The People: The Rise And Fall Of The Working Class 1910-2010
John Murray £25
WE ARE living through a golden age of narrative history in which writers like David Kynaston, Andy Beckett and Dominic Sandbrook have shone a vivid light into the post-war decades of British life. At their best, their books about the 1950s, the 1970s and the 1980s combine a broad canvas, a dramatic sense of personalities and events and a telling selection from the ephemera of popular culture. Each of them is a big thumping read, an authoritative take on a time and the people who live through it.
Selina Todd’s The People is even more ambitious in scope. Her aim is to tell nothing less than a history of the British working class over the past century, from the aristocracy of Labour to zero hour contracts, taking in two world wars, the rise of Thatcherism, the nature of working class pride, and the effect of immigration and cheap foreign labour on the institutions of British working-class life.
The landscape is fascinating, and the distance travelled enormous, from the caste-like gradations of Edwardian society to 21st century “meritocracy”. As Todd tells us in her introduction, despite social mobility being a political aspiration for much of the last century, and the arrival of the supposedly classless society in the 1990s, most people claimed to be working class in 2010.
It is a colourful tale too, taking in working class culture, music and dance crazes, and the move from a world of clerks, secretaries and manual workers to DIY superstores, Sunday working and the demise of trade union power.
Unfortunately Todd’s book can’t decide if it aspires to be an authoritative history, a revisionist history or a critique of other histories. She seems more comfortable addressing an academic readership than a popular one, and her depiction of the big personalities involved – Wilson, Benn, Thatcher, Scargill – lacks journalistic bite or dramatic energy.
Todd does use one iconic story in a fascinating way. Throughout her account, the tale of Viv Nicholson, the 1960s pools winner, unspools like an inverted morality tale.
It’s an ingenious conceit. In 1961, Nicholson’s husband Keith won the Pools. His £152,319 jackpot was equivalent to around £3 million today, but it was Nicholson’s determination to “Spend, spend, spend” the money that made her a tabloid heroine.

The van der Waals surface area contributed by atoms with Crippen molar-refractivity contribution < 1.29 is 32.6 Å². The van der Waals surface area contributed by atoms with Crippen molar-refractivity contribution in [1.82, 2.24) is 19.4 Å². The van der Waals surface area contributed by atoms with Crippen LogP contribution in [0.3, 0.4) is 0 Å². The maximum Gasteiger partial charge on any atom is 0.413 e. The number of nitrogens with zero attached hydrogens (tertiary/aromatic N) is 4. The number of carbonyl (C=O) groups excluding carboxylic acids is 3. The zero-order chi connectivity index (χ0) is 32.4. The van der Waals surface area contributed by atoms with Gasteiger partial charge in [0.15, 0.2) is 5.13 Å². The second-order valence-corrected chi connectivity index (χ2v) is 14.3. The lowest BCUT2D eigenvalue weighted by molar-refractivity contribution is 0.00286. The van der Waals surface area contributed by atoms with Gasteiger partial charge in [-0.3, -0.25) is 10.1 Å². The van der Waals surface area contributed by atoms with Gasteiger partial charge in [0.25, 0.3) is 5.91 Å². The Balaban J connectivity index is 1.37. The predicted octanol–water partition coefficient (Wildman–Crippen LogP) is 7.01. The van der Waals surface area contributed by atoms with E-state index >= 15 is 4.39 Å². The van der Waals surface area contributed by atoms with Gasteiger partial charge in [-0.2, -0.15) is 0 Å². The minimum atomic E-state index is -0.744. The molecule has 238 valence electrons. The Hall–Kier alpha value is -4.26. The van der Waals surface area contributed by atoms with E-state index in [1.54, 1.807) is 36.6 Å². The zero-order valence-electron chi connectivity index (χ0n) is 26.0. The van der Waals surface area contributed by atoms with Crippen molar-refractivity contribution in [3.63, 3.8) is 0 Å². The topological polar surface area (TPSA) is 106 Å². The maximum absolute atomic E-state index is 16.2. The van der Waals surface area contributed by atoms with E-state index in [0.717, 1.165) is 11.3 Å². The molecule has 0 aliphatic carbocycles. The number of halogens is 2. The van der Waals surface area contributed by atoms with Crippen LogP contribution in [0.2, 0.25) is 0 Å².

Viv (as she is chummily referred to in this book) and her flamboyant refusal to abide by conventions flew in the face of not just middle class, but working class decorum. She won her money by chance, she did not earn it, and having won it, she spent and did not save it. She bucked expectations of how the rich should behave, and having blown the lot, she happily confessed that she had no regrets.
Her story fascinated the Britain of the 1960s, and was turned into a successful TV play by Jack Rosenthal, and later a musical. At the time, Nicholson’s story was seen to be extraordinary, and now we have ample data to show exactly how extraordinary.
Thanks to the National Lottery, Britain acquires scores of new millionaires each year. A recent study of lottery winners found that they tended to buy a nicer house in the area they already lived, upgrade their car and treat themselves to a foreign holiday. Hardly a Krakatoa of exuberant expenditure.
Nicholson’s story is fascinating because it is so untypical of what Britons do when they unexpectedly come into sudden wealth. Presenting Nicholson as the patron saint, or the urtext of working class aspiration as it played out over a century is to mistake the photographic negative for the real picture.
Similarly, the use of first person testimony here is often unsatisfactory. Sometimes the interviewees are brought in to echo a conclusion that Todd has already drawn, sometimes to challenge a general trend or observation. But since we don’t know much about the interviewees beyond their names and the fact that they responded to advertisements placed in the Coventry and Liverpool Press for people willing to talk about “ordinary” “working class” life after the Second World War, we don’t know what weight to give their comments. Documentary makers the world over know that volunteers are by their nature untypical, because most people don’t volunteer to tell their stories. It may be that Todd accounted for this bias in using their testimony, but she doesn’t tell us if she did, simply praising the “extraordinary rich set of interviews” gathered.
Overall, this reader could have done with more about film, TV and music, Big Brother and football. But the scope and range of Todd’s study is impressive, and it all makes for a fascinating, if flawed book. n